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- Last updated: 01/07/2019
I’ve reviewed quite a few air pistols lately and I thought that it was about time I had a look at Weihrauch’s HW40; I first shot one when they first became available but haven’t used one since. Power to propel a pellet from an air pistol (or rifle) usually comes via a spring, gas ram, pre-charged air from a pump or dive cylinder or from a CO2 capsule. What makes the HW 40 different from the vast-majority of air pistols available, is that it is a single stroke pneumatic; this makes the pistol completely self-contained, requiring the shooter to put some effort into providing the power source. Weihrauch have been making another single stroke pneumatic, in the shape of the HW 75, for many years but that is made from alloy and wood and is considerably more expensive than this lovely little pistol that I have here. It looks a bit like the offspring of a Walther PPQ 9mm semi-auto, full-bore pistol (due to the grip) and a Desert Eagle (thanks to the ‘slide’).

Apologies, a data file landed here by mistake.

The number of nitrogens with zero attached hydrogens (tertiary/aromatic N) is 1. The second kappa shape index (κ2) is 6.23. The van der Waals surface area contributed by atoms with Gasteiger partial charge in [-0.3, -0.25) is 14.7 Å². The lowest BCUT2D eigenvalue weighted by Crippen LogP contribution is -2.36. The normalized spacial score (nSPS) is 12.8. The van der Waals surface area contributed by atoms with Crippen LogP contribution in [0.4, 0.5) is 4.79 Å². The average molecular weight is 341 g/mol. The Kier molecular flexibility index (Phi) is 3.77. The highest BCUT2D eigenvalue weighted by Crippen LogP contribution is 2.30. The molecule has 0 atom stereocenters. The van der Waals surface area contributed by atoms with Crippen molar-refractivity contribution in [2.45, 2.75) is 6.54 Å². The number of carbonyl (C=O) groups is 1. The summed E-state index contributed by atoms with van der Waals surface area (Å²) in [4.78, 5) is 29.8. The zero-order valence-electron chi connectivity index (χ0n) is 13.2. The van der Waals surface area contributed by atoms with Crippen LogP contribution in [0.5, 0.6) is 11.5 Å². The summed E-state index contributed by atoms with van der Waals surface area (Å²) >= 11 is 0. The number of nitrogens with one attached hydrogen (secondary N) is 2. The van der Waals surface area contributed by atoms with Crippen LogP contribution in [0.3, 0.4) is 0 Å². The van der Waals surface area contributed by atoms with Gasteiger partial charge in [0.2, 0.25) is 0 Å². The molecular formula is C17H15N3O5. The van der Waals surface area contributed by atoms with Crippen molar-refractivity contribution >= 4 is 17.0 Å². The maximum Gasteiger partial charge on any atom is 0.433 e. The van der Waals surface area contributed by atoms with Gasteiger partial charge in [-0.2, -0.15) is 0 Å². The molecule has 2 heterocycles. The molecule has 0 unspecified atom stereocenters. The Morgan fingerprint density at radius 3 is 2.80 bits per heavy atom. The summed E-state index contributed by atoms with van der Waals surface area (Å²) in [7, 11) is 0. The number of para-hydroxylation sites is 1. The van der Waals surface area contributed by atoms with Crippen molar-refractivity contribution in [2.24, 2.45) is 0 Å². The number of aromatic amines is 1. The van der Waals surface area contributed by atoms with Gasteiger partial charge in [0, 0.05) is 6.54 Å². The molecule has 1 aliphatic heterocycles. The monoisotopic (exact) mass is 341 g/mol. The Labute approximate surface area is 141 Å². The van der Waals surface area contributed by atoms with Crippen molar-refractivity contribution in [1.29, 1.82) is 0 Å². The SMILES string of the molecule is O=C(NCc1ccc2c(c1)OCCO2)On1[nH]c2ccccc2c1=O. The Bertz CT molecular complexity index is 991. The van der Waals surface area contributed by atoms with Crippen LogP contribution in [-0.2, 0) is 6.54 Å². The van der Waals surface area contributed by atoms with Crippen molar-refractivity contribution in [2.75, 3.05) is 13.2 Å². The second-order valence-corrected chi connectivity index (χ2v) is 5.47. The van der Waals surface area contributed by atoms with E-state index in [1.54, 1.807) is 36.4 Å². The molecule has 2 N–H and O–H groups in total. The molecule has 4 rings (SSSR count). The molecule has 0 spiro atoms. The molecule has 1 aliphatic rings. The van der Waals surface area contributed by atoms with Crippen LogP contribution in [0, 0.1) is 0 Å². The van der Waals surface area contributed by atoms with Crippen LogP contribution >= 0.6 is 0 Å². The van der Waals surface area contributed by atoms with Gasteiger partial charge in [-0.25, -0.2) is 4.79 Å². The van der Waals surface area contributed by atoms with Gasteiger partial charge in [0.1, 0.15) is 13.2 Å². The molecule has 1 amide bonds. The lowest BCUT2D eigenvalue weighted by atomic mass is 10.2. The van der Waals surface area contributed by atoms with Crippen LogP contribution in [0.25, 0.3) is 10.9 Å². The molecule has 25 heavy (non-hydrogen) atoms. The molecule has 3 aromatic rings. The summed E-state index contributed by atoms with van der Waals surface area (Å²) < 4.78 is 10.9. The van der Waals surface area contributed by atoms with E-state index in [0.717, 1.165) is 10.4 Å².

One of the main reasons for the HW 40’s affordable price is that it is almost entirely made from polymer; however, that’s not to say that it’s a cheap and nasty ‘plastic gun’! Far from it, it is very well designed and made from quality materials often seen in the firearms field, where many pistols, rifles and sub-machine guns are made of similar materials. Incidentally, it’s the same sort of synthetic that Weihrauch use for the action of their popular HW 110 pre-charged rifle. The high-stress parts, such as the compression cylinder, pivots and trigger are all made from steel or alloy and there’s one of the company’s own, high-quality rifled barrels fitted.
The HW 40 consists of two main components, the lower frame that houses the grip, trigger, trigger guard and safety catch etc. and the upper that looks rather like the slide on a semi-auto pistol; it doesn’t slide however, as the top part hinges at the front and houses the quality barrel that I mentioned earlier. The blued barrel can be seen through slots either side of the polymer housing.
Starting with the lower, the grip is very ergonomic and fully ambidextrous, with eight tiny grooves around the rear and three, much larger, finger grooves at the front; the in-built trigger guard is almost vertical at the front, with five small grooves, which provide added grip for the weak hand’s index finger. There is what looks like a magazine release catch behind the trigger guard on the left, but the ‘40’ is a single-shot pistol, so there’s no magazine in the grip, despite the fact that there’s a moulded line that mimics a mag in position. The safety catch is real enough though and it’s a sliding, serrated alloy unit above the trigger. It sets automatically but can be re-applied at any time if it has been disengaged. Rear is SAFE and forward is FIRE, when a red dot is revealed. I found it best to slide it forward with the thumb of the weak hand.